Something all three of these players had in common was their role as enforcers, dishing out heavy hits.

“When you are doing activities, being in better shape acts as a buffer, which can have a logical effect on depression,” said Paskevich. “If you look at what’s happened with concussions lately there is greater understanding. If we don’t teach our athletes how to cope effectively, it can become overwhelming. Sometimes you can’t see the forest through the trees.”

Depression is not limited to hockey, although these recent deaths have highlighted the dangers of poor mental health awareness in North American sports. In 2010, Denver Broncos wide receiver Kenny McKinley lost the battle to depression and American Olympian and 2010 silver medalist freestyle skier Jeret Peterson committed suicide in July.

“The biggest thing, especially with the three deaths in the NHL, is we really need an emphasis on discussing what’s going on, how we can monitor it and make sure we are getting people back to baseline,” said Paskevich.

In an interview with Sports Illustrated, NFL running back Ricky Williams emphasized a prevalent philosophy in professional sports. “There’s a physical prejudice in sports. When it’s a broken bone, the teams will do everything in their power to make sure it’s okay. When it’s a broken soul, it’s like weakness.”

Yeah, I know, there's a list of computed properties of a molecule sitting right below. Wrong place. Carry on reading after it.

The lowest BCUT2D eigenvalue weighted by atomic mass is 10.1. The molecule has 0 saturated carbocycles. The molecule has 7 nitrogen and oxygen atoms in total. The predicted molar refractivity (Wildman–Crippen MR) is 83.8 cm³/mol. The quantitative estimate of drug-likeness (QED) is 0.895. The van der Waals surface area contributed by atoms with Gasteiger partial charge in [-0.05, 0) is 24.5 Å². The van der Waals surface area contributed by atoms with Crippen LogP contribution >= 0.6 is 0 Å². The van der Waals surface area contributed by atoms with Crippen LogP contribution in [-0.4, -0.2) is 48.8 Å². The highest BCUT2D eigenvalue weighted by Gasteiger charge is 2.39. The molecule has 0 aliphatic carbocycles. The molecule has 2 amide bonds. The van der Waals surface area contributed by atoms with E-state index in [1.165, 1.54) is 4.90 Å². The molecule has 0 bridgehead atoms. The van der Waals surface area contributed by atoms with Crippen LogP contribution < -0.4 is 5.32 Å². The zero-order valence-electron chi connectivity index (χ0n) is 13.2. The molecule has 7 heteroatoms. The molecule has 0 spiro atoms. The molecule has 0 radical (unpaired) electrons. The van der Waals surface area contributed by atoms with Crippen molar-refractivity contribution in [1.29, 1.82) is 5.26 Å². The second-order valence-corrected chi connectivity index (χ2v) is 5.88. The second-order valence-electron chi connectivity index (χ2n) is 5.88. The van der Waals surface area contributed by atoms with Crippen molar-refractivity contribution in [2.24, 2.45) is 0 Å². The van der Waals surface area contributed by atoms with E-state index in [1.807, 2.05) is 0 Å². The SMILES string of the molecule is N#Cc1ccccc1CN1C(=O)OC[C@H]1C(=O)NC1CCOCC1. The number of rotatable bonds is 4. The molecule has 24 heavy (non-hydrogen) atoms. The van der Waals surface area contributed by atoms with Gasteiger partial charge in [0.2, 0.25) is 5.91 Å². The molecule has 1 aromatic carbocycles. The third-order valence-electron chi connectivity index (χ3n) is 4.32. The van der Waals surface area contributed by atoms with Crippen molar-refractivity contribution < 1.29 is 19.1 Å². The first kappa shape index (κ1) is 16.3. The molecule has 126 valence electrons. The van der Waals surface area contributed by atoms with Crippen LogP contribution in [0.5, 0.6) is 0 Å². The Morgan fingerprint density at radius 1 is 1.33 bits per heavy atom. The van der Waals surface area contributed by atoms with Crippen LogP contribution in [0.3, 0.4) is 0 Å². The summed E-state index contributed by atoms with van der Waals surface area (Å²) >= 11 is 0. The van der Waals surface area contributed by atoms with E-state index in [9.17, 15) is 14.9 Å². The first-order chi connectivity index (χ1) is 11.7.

Williams said the stigma around depression has prevented those most in need of help from coming forward, suffering a slow and agonizing decline into darkness. Sports psychologists have sprouted on the scene, offering more help to athletes who need it, but Lisa Priebe, registered provisional psychologist from Serenity Now Wellness Centre, said it is not enough.

“The last thing you want to do is be shown as weak and unfortunately there is a stigma still,” she said. “It has improved a lot from the past but it definitely needs more improvement. Especially if you are a university student and there are those added means of stress.”